The operator of the stricken Fukushima nuclear plant has been dumping something like a thousand tons per day of radioactive water into the Pacific ocean.
Remember, the reactors are â€œriddled with meltdown holesâ€, building 4 â€“ with more radiation than all nuclear bombs ever dropped or tested â€“ is missing entire walls, and building 3 is a pile of rubble.
Most people assume that the ocean will dilute the radiation from Fukushima enough that any radiation reaching the West Coast of the U.S. will be low.
For example, the Congressional Research Service wrote in April:
Scientists have stated that radiation in the ocean very quickly becomes diluted and would not be a problem beyond the coast of Japan.
U.S. fisheries are unlikely to be affected because radioactive material that enters the marine environment would be greatly diluted before reaching U.S. fishing grounds.
And a Woods Hole oceanographer said:
â€œThe Kuroshio current is considered like the Gulf Stream of the Pacific, a very large current that can rapidly carry the radioactivity into the interiorâ€ of the ocean, Buesseler said.
â€œBut it also dilutes along the way, causing a lot of mixing and decreasing radioactivity as it moves offshore.â€
But â€“ just as we noted 2 days after the earthquake hit that the jet stream might carry radiation to the U.S. by wind â€“ we are now warning that ocean currents might carry more radiation to the at least some portions of the West Coast of North America than is assumed.
Specifically, we noted more than a year ago:
The ocean currents head from Japan to the West Coast of the U.S.
As AP notes:
The floating debris will likely be carried by currents off of Japan toward Washington, Oregon and California before turning toward Hawaii and back again toward Asia, circulating in what is known as the North Pacific gyre, said Curt Ebbesmeyer, a Seattle oceanographer who has spent decades tracking flotsam.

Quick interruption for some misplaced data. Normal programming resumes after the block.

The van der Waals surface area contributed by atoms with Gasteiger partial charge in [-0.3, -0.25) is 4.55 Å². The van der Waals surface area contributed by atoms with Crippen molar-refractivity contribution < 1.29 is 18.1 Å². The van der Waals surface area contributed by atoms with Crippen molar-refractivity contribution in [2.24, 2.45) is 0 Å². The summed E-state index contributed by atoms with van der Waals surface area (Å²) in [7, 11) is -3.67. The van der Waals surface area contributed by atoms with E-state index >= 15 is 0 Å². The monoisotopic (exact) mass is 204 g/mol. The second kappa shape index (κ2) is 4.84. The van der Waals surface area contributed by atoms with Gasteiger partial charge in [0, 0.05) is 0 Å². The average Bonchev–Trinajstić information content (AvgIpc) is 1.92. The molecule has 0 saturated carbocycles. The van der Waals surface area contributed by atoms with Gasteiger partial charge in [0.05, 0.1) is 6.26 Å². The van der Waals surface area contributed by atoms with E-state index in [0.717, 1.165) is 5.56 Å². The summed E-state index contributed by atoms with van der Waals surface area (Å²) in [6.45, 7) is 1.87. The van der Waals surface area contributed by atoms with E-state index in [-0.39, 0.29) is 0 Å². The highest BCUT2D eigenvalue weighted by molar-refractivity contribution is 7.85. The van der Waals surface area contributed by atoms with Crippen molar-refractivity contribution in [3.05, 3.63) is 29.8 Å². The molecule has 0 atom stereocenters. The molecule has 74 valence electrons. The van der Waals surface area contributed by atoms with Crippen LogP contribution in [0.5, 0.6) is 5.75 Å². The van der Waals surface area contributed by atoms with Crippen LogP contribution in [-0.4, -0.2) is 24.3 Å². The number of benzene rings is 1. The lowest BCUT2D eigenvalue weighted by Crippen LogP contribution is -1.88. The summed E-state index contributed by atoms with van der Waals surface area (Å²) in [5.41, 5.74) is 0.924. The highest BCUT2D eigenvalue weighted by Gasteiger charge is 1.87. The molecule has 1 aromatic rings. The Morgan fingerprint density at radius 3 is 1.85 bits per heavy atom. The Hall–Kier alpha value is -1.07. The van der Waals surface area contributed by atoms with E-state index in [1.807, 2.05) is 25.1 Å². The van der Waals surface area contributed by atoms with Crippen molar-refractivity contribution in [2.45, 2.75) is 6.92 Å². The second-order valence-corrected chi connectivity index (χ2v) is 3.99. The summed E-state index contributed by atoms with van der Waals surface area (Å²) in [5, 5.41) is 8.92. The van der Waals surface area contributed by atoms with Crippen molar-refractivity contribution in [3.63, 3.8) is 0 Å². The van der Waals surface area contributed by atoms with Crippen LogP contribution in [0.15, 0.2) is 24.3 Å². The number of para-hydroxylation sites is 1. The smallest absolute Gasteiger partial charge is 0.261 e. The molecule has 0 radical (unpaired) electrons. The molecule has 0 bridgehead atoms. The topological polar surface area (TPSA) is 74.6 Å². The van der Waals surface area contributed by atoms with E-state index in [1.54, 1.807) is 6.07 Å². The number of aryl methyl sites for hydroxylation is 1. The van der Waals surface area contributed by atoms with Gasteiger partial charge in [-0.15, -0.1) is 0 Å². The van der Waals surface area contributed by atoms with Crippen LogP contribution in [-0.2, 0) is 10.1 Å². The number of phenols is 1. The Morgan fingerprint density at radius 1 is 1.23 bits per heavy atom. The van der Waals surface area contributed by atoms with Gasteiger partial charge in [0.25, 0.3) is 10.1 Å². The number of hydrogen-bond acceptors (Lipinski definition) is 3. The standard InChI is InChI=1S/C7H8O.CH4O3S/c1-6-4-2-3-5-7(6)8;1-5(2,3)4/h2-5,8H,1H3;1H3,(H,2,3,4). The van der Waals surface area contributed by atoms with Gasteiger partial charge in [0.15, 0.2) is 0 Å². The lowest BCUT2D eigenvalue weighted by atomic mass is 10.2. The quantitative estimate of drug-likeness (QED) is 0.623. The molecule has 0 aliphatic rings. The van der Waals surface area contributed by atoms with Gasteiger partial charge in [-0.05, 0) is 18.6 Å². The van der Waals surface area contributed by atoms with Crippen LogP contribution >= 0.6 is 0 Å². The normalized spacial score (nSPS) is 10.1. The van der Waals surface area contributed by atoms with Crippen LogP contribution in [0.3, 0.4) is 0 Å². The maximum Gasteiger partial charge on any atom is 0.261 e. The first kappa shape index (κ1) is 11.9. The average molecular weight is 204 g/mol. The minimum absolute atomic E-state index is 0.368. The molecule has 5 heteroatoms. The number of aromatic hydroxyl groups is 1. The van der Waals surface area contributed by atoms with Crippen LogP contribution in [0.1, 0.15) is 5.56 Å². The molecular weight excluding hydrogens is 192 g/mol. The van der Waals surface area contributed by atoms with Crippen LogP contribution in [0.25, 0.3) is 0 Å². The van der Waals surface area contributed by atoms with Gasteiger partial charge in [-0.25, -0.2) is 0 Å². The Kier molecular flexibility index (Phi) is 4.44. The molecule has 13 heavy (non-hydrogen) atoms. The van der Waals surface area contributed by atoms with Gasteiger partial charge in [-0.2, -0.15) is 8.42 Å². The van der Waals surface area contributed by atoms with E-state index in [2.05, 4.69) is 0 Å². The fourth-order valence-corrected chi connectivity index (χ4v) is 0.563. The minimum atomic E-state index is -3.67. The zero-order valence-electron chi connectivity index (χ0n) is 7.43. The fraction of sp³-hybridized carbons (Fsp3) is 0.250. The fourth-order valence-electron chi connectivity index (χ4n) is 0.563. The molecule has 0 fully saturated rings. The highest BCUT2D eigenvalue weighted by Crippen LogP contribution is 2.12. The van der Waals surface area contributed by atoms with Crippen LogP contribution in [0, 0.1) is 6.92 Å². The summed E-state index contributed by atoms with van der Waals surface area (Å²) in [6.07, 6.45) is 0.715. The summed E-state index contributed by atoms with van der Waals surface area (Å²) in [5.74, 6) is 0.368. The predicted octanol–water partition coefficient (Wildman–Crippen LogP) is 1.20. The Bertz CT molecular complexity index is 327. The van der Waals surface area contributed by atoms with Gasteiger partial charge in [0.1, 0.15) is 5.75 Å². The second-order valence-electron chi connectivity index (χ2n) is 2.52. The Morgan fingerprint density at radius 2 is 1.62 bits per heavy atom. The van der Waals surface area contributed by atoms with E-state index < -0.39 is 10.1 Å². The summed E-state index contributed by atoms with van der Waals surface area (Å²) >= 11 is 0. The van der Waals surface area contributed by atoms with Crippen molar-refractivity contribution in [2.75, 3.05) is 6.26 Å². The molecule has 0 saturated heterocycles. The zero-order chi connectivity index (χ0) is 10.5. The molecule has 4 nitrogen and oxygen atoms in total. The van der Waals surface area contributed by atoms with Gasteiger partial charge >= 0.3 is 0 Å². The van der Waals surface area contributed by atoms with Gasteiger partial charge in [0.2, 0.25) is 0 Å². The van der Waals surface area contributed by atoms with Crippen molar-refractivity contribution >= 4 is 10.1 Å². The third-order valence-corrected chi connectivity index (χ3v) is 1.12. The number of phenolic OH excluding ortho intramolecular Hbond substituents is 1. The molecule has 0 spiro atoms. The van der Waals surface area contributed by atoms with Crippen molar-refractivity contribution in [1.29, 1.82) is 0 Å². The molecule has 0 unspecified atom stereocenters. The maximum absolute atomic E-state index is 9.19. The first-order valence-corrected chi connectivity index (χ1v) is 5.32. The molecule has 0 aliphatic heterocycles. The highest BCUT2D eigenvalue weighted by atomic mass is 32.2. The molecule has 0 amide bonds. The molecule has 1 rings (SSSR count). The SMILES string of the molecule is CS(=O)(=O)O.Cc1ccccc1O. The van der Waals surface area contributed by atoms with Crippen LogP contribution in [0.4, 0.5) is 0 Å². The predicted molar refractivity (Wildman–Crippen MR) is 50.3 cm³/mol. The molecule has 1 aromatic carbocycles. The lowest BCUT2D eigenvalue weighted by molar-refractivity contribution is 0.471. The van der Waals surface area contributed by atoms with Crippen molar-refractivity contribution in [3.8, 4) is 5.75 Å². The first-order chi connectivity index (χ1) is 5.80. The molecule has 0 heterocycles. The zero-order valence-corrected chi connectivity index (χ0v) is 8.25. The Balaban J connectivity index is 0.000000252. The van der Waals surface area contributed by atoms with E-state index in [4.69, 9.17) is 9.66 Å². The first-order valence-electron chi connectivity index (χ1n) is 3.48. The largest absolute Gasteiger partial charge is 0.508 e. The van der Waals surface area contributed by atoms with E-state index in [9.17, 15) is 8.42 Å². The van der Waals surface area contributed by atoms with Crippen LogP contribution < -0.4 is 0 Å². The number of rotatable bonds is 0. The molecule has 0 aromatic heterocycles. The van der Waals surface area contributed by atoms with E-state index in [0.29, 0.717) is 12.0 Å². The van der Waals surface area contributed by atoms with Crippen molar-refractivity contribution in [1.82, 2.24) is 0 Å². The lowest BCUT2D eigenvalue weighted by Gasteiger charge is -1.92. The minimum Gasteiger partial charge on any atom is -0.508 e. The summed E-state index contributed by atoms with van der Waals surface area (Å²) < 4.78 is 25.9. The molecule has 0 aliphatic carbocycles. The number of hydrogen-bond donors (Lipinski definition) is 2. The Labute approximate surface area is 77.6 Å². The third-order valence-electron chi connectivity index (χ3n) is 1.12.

â€œAll this debris will find a way to reach the West coast or stop in the Great Pacific Garbage Patch,â€ a swirling mass of concentrated marine litter in the Pacific Ocean, said Luca Centurioni, a researcher at Scripps Institution of Oceanography, UC San Diego.
Here is what the North Pacific Gyre looks like:
CNN said that â€œthe Hawaiian islands may get a new and unwelcome addition in coming months â€” a giant new island of debris floating in from Japan.â€ It relied in part on work done by the University of Hawaiiâ€™s International Pacific Research Center, which predicts that:
â€œIn three years, the [debris] plume will reach the U.S. West Coast, dumping debris on Californian beaches and the beaches of British Columbia, Alaska, and Baja California. The debris will then drift into the famous North Pacific Garbage Patch, where it will wander around and break into smaller and smaller pieces. In five years, Hawaii shores can expect to see another barrage of debris that is stronger and longer lastingthan the first one. Much of the debris leaving the North Pacific Garbage Patch ends up on Hawaiiâ€™s reefs and beaches.â€
Indeed, CNN notes:
The debris mass, which appears as an island from the air, contains cars, trucks, tractors, boats and entire houses floating in the current heading toward the U.S. and Canada, according to ABC News.
The bulk of the debris will likely not be radioactive, as it was presumably washed out to sea during the initial tsunami â€“ before much radioactivity had leaked. But this shows the power of the currents from Japan to the West Coast.
An animated graphic from the University of Hawaiiâ€™s International Pacific Research Center shows the projected dispersion of debris from Japan:
In addition to radioactive debris, MIT says that seawater which is itself radioactive may begin hitting the West Coast within 5 years. Given that the debris is hitting faster than predicted, it is possible that the radioactive seawater will as well.